For the past decade, up to the first half of 1999, arguably the most dramatic
indicator of Russia's economic crisis was the decline of aggregate capital investment
by a stunning 80 percent (in real terms). For a while afterwards, the most promising
indicator of a beginning economic recovery has been the accelerating surge of
aggregate capital investment, with its rate of growth reaching almost 18 percent for the year 2000 as a whole, again in real terms. Unfortunately, the most recent data
point to a rapid slowdown of investment growth, with the latest (annualized) rate
falling to below 8 percent for the first two months of 2001. Although monthly data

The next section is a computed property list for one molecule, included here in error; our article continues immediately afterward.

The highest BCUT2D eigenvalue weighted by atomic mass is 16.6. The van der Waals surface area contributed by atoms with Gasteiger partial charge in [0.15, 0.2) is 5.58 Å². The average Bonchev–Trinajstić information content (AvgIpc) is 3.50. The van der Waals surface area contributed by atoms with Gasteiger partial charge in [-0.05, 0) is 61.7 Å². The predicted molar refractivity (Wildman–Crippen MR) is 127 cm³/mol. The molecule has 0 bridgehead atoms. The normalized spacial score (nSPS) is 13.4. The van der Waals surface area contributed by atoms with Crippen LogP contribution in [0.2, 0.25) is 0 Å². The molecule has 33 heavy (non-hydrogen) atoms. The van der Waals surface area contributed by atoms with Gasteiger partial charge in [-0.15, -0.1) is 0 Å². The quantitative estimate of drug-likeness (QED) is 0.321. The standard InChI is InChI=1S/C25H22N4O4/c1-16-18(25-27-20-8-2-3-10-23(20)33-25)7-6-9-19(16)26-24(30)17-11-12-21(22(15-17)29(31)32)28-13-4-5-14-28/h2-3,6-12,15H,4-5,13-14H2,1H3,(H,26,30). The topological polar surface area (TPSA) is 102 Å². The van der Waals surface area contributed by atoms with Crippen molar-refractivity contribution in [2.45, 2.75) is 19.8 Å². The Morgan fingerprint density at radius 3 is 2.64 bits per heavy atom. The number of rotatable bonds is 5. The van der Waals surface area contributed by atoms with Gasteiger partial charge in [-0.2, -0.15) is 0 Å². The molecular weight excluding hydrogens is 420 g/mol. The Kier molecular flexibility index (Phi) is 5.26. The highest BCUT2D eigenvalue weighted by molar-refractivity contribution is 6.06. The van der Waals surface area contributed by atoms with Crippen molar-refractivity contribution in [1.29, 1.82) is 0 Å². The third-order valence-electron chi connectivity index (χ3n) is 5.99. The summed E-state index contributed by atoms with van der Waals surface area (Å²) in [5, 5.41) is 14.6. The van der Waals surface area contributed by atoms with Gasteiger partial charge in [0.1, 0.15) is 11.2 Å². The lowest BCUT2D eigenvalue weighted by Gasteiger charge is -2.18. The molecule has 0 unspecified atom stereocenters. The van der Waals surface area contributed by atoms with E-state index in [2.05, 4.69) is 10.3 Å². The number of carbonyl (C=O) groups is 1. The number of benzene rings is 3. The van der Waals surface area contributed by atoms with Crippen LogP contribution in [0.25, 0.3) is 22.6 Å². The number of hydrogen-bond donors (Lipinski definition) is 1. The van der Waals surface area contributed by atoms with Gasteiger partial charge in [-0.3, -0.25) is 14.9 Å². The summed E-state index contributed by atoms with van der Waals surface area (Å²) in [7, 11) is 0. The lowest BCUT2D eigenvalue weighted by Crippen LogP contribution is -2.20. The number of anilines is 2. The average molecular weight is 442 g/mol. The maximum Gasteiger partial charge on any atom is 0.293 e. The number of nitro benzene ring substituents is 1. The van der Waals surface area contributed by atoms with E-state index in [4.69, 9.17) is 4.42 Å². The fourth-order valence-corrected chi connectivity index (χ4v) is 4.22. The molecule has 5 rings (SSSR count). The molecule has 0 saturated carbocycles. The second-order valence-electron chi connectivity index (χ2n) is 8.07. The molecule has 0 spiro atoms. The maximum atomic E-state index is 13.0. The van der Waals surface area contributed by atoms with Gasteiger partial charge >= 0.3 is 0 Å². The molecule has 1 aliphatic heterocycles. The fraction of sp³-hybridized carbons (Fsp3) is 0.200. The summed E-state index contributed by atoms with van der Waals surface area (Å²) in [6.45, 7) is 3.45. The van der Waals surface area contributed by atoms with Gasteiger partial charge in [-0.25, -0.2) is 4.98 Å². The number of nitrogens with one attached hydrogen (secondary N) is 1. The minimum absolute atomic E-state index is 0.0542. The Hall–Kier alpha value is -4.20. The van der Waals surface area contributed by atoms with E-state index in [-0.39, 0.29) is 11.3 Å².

should clearly not be overinterpreted, indications are that the slowdown is accelerating,
with growth rates of investment falling first to 9.2 percent (year-on-year) and
then to 6.3 percent in January and February 2001, respectively.
Policies that might be conducive to a revival (or at least a continuation) of the
previous positive trend seem to presuppose some diagnostic clarity as to why those
developments, i.e. the post-crisis recovery of investment and, possibly, its subsequent
slowdown have occurred. Clearly, there are some quite plausible explanations. However,
as we shall see below, at least one of them seems to have been neglected so
far, with potentially serious consequences.
It is hardly surprising that not all segments and sectors of the economy participate
equally in the movements of aggregate investment. The specific structural
patterns of investment deserve attention. As we shall see, by looking at investment
from the perspectives of company size, capital-intensity, and sectoral profit shares
several pertinent insights and policy lessons can be derived.